The above object is attained by the present invention which replaces the original m-bit counter in multiple, identical digital correlators with an n-bit input counter, where n is less than m. The number of bits in the prior art input counter is defined by m while the number of bits in the input counter of the present invention is defined by n. The most significant bit of each n-bit counter is sampled every 2n-1 clock cycles, and the results are stored in dual port RAM. Stored input counter samples are time multiplexed into a p-bit output counter, where p=m-n+1. The dual port RAM allows current samples from the input counters to be written on port A, the input port of the dual port RAM, while previously written samples are time multiplexed and read to the output counters on port B, the output port of the dual port RAM. It can be seen that the final count from the output p-bit counter is missing the n-1 least significant bits present in the output of the original m-bit counters. If these bits are important, the final count from the n-1 least significant bits in the input counter can be added to the final count from the output counter. Otherwise, the n-1 least significant bits can be ignored.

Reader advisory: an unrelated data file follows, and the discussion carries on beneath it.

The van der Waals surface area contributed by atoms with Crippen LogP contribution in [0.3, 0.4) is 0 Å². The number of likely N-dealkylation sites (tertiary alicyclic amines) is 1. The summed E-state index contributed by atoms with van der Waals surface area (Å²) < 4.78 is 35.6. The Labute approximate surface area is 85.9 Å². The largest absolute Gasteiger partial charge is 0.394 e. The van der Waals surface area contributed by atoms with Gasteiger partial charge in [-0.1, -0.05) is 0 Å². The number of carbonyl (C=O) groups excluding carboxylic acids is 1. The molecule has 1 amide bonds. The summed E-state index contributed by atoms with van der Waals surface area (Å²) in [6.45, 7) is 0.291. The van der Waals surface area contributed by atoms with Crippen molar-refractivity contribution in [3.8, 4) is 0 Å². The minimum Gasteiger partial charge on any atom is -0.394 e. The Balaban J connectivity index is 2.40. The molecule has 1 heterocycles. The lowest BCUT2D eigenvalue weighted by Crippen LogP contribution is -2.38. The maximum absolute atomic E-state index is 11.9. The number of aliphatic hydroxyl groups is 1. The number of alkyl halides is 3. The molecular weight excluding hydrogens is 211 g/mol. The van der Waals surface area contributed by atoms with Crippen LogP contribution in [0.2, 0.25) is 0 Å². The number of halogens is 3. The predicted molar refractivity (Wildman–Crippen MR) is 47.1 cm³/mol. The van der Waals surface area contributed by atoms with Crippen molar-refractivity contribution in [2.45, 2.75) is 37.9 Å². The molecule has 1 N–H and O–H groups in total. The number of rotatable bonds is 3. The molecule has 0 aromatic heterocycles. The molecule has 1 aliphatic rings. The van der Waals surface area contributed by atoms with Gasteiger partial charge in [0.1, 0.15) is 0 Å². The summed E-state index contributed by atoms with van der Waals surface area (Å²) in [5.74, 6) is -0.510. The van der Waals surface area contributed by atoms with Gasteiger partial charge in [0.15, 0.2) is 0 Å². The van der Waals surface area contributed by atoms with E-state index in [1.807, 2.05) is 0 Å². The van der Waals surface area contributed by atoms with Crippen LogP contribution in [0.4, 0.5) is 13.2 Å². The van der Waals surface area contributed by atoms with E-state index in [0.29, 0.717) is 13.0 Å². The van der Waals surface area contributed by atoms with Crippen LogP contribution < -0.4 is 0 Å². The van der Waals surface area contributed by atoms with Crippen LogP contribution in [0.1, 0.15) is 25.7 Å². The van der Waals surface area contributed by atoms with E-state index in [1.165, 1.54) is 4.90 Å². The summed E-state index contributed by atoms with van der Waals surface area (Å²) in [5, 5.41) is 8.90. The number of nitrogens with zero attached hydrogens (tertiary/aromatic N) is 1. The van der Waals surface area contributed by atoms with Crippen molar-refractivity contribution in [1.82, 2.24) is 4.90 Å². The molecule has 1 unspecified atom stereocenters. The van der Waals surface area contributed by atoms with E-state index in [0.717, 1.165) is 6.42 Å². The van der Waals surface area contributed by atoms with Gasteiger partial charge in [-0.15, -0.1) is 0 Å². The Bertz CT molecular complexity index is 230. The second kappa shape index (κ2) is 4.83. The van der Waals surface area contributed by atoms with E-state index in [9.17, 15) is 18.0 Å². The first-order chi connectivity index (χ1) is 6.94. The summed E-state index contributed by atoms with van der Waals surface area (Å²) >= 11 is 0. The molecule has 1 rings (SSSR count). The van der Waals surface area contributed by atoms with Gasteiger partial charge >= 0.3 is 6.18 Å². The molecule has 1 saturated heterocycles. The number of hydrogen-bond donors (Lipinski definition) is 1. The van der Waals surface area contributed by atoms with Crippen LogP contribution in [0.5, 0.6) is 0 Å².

FIG. 1 illustrates a schematic block diagram of a basic digital correlator.
FIG. 2 illustrates a schematic block diagram of the present invention.
The basic digital correlator block diagram is illustrated in FIG. 1. This diagram contains a single correlator comprising various gates 41, a 12-bit counter 42 and an 8-bit latch 43. In order to implement multiple correlators the components shown in FIG. 1 must be duplicated. The difficulty in this basic design lies in the number of overall counters necessary to form multiple correlators.
In FIG. 2 is seen a schematic block diagram of the present invention. In this embodiment, eight 12-bit counters (m=12) from eight digital correlation channels which would have been required if utilizing the design of FIG. 1, have been replaced by the 8-channel counter illustrated. At each Signal Input is a bit stream of 1's and 0's output from an exclusive-OR multiplier. The circuitry of the present invention converts each of these eight inputs into a series of 8-bit binary words which are multiplexed to one of the two Signal Outputs. These binary words are output to a microprocessor bus and serve as the signal samples for fast Fourier transform (FFT) processing. Each binary word represents the accumulated count of 1's in the appropriate channel over the previous interval.